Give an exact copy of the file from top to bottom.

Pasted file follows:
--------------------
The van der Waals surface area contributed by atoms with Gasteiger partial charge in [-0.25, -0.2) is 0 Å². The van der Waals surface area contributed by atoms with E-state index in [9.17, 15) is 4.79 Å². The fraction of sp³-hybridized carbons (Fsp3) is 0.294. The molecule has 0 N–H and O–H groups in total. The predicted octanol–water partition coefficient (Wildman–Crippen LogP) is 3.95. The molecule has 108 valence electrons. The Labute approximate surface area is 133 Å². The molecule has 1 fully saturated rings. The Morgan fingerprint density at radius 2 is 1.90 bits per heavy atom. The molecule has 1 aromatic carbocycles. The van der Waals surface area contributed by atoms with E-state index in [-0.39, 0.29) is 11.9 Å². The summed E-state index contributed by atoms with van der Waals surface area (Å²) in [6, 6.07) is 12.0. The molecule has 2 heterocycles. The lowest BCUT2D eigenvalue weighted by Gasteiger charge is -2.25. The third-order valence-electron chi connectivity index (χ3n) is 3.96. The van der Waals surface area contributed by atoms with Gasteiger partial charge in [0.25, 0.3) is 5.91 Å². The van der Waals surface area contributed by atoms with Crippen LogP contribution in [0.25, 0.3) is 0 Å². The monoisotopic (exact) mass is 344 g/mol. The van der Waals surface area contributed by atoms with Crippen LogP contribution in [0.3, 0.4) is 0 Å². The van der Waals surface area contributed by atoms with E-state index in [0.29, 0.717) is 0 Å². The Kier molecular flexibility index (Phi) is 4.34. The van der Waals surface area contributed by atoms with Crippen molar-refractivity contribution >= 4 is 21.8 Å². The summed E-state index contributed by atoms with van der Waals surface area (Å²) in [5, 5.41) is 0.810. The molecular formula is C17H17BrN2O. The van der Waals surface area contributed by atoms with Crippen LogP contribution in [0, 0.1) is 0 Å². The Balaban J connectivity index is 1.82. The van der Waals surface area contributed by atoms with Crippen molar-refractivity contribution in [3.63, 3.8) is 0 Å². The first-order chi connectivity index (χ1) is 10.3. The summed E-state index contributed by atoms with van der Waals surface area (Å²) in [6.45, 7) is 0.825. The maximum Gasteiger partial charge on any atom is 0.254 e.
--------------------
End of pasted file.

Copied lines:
The van der Waals surface area contributed by atoms with Gasteiger partial charge in [-0.25, -0.2) is 0 Å². The van der Waals surface area contributed by atoms with E-state index in [9.17, 15) is 4.79 Å². The fraction of sp³-hybridized carbons (Fsp3) is 0.294. The molecule has 0 N–H and O–H groups in total. The predicted octanol–water partition coefficient (Wildman–Crippen LogP) is 3.95. The molecule has 108 valence electrons. The Labute approximate surface area is 133 Å². The molecule has 1 fully saturated rings. The Morgan fingerprint density at radius 2 is 1.90 bits per heavy atom. The molecule has 1 aromatic carbocycles. The van der Waals surface area contributed by atoms with E-state index in [-0.39, 0.29) is 11.9 Å². The summed E-state index contributed by atoms with van der Waals surface area (Å²) in [6, 6.07) is 12.0. The molecule has 2 heterocycles. The lowest BCUT2D eigenvalue weighted by Gasteiger charge is -2.25. The third-order valence-electron chi connectivity index (χ3n) is 3.96. The van der Waals surface area contributed by atoms with Gasteiger partial charge in [0.25, 0.3) is 5.91 Å². The van der Waals surface area contributed by atoms with Crippen LogP contribution in [0.25, 0.3) is 0 Å². The monoisotopic (exact) mass is 344 g/mol. The van der Waals surface area contributed by atoms with Crippen LogP contribution in [0.3, 0.4) is 0 Å². The van der Waals surface area contributed by atoms with E-state index in [0.29, 0.717) is 0 Å². The Kier molecular flexibility index (Phi) is 4.34. The van der Waals surface area contributed by atoms with Crippen molar-refractivity contribution >= 4 is 21.8 Å². The summed E-state index contributed by atoms with van der Waals surface area (Å²) in [5, 5.41) is 0.810. The molecular formula is C17H17BrN2O. The van der Waals surface area contributed by atoms with Crippen LogP contribution in [0, 0.1) is 0 Å². The Balaban J connectivity index is 1.82. The van der Waals surface area contributed by atoms with Crippen molar-refractivity contribution in [3.63, 3.8) is 0 Å². The first-order chi connectivity index (χ1) is 10.3. The summed E-state index contributed by atoms with van der Waals surface area (Å²) in [6.45, 7) is 0.825. The maximum Gasteiger partial charge on any atom is 0.254 e.